Dietary carbohydrate, fibre, glycaemic index, glycaemic load and the risk of postmenopausal breast cancer

Authors

  • Graham G. Giles,

    Corresponding author
    1. Cancer Epidemiology Centre, The Cancer Council Victoria, Melbourne, Australia
    2. Centre for Genetic Epidemiology, University of Melbourne, Melbourne, Australia
    3. Department of Epidemiology & Preventive Medicine, Monash University, Melbourne, Australia
    • Cancer Epidemiology Centre, The Cancer Council Victoria, 1 Rathdowne Street, Carlton South, VIC 3053, Australia
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    • Fax: +61-3-9635-5330.

  • Julie A. Simpson,

    1. Cancer Epidemiology Centre, The Cancer Council Victoria, Melbourne, Australia
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  • Dallas R. English,

    1. Cancer Epidemiology Centre, The Cancer Council Victoria, Melbourne, Australia
    2. Centre for Genetic Epidemiology, University of Melbourne, Melbourne, Australia
    3. Department of Epidemiology & Preventive Medicine, Monash University, Melbourne, Australia
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  • Allison M. Hodge,

    1. Cancer Epidemiology Centre, The Cancer Council Victoria, Melbourne, Australia
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  • Dorota M. Gertig,

    1. Centre for Genetic Epidemiology, University of Melbourne, Melbourne, Australia
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  • Robert J. MacInnis,

    1. Cancer Epidemiology Centre, The Cancer Council Victoria, Melbourne, Australia
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  • John L. Hopper

    1. Centre for Genetic Epidemiology, University of Melbourne, Melbourne, Australia
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Abstract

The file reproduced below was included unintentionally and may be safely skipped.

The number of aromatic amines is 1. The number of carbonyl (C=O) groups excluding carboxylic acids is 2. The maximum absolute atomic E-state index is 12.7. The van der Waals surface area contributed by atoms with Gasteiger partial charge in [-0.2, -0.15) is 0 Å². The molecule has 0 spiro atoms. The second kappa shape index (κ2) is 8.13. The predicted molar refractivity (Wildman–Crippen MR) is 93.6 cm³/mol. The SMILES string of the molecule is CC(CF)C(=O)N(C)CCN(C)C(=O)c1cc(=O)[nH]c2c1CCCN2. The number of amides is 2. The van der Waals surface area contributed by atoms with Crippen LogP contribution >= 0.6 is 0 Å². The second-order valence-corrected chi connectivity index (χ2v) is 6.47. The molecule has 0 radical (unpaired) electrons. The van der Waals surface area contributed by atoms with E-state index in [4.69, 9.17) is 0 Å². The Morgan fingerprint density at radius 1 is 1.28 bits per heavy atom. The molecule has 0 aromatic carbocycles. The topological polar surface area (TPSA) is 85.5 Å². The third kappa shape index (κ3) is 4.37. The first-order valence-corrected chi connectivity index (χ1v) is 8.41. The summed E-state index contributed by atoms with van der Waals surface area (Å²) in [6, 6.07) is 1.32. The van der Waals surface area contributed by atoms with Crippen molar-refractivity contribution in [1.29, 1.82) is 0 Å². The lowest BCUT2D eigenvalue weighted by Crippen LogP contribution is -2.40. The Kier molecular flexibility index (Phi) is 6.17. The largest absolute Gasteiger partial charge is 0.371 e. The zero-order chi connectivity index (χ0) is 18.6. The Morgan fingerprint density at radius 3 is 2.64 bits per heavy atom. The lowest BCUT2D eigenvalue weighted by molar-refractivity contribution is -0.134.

Evidence that the insulin pathway may be involved in breast carcinogenesis has increased the interest in dietary factors that influence insulin secretion and resistance. We investigated dietary carbohydrate, fibre, glycaemic index (GI) and glycaemic load (GL) in a prospective study of 324 breast cancers diagnosed in 12,273 post-menopausal women. Although an increase of 1 standard deviation in carbohydrate was marginally associated with risk of breast cancer, relative risk (RR) 1.31 (95% CI, 0.98, 1.75), there were no significant associations with fibre, 1.08 (0.92, 1.26), GI, 0.98 (0.88, 1.10) or GL, 1.19 (0.93, 1.52) or with carbohydrate foods (bread, rice, pasta). The RR for carbohydrate and localized disease was elevated, 1.40 (1.02, 1.92), but like those for fibre, GI and GL did not differ significantly between localized and non-localized disease. RRs for grade I, but not grade II or III, tumours were elevated for fibre, 1.38 (1.08, 1.75), carbohydrate, 1.56 (1.08, 2.25) and GL, 1.41 (1.01, 1.98) but not for GI, 0.84 (0.65, 1.09). The RRs for fibre and oestrogen receptor (ER) positive (+) and progesterone receptor (PR) positive (+) tumours, 1.36 (1.10, 1.67), differed significantly from those for ER positive (+) and PR negative (−) tumours, 1.01 (0.61, 1.69) and ER−/PR− tumours, 0.65 (0.43, 0.99), p = 0.005. Our data do not support a strong role for GI and GL in breast carcinogenesis but suggest that increased intake of fibre and carbohydrate may be associated with the diagnosis of cancers of more favourable prognosis. © 2005 Wiley-Liss, Inc.

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